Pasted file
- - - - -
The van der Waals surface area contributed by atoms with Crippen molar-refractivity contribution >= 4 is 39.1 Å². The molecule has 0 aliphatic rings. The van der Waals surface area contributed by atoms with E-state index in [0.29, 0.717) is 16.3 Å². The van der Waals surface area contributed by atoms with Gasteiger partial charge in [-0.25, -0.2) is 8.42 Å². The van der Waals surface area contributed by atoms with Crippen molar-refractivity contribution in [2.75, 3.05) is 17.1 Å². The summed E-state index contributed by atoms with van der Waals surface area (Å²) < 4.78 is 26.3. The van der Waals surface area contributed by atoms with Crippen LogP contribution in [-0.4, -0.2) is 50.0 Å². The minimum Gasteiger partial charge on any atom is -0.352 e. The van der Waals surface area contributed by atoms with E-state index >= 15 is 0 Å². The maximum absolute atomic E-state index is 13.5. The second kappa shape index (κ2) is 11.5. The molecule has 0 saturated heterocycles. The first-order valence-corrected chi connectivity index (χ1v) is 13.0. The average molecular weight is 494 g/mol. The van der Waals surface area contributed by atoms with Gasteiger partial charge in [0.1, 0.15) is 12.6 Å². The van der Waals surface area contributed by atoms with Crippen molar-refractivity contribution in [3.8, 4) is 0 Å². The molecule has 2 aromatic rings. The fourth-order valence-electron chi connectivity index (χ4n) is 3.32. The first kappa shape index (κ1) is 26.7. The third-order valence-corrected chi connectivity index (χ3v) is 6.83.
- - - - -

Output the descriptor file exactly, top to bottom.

The van der Waals surface area contributed by atoms with Crippen molar-refractivity contribution >= 4 is 39.1 Å². The molecule has 0 aliphatic rings. The van der Waals surface area contributed by atoms with E-state index in [0.29, 0.717) is 16.3 Å². The van der Waals surface area contributed by atoms with Gasteiger partial charge in [-0.25, -0.2) is 8.42 Å². The van der Waals surface area contributed by atoms with Crippen molar-refractivity contribution in [2.75, 3.05) is 17.1 Å². The summed E-state index contributed by atoms with van der Waals surface area (Å²) < 4.78 is 26.3. The van der Waals surface area contributed by atoms with Crippen LogP contribution in [-0.4, -0.2) is 50.0 Å². The minimum Gasteiger partial charge on any atom is -0.352 e. The van der Waals surface area contributed by atoms with E-state index >= 15 is 0 Å². The maximum absolute atomic E-state index is 13.5. The second kappa shape index (κ2) is 11.5. The molecule has 0 saturated heterocycles. The first-order valence-corrected chi connectivity index (χ1v) is 13.0. The average molecular weight is 494 g/mol. The van der Waals surface area contributed by atoms with Gasteiger partial charge in [0.1, 0.15) is 12.6 Å². The van der Waals surface area contributed by atoms with Crippen molar-refractivity contribution in [3.8, 4) is 0 Å². The molecule has 2 aromatic rings. The fourth-order valence-electron chi connectivity index (χ4n) is 3.32. The first kappa shape index (κ1) is 26.7. The third-order valence-corrected chi connectivity index (χ3v) is 6.83.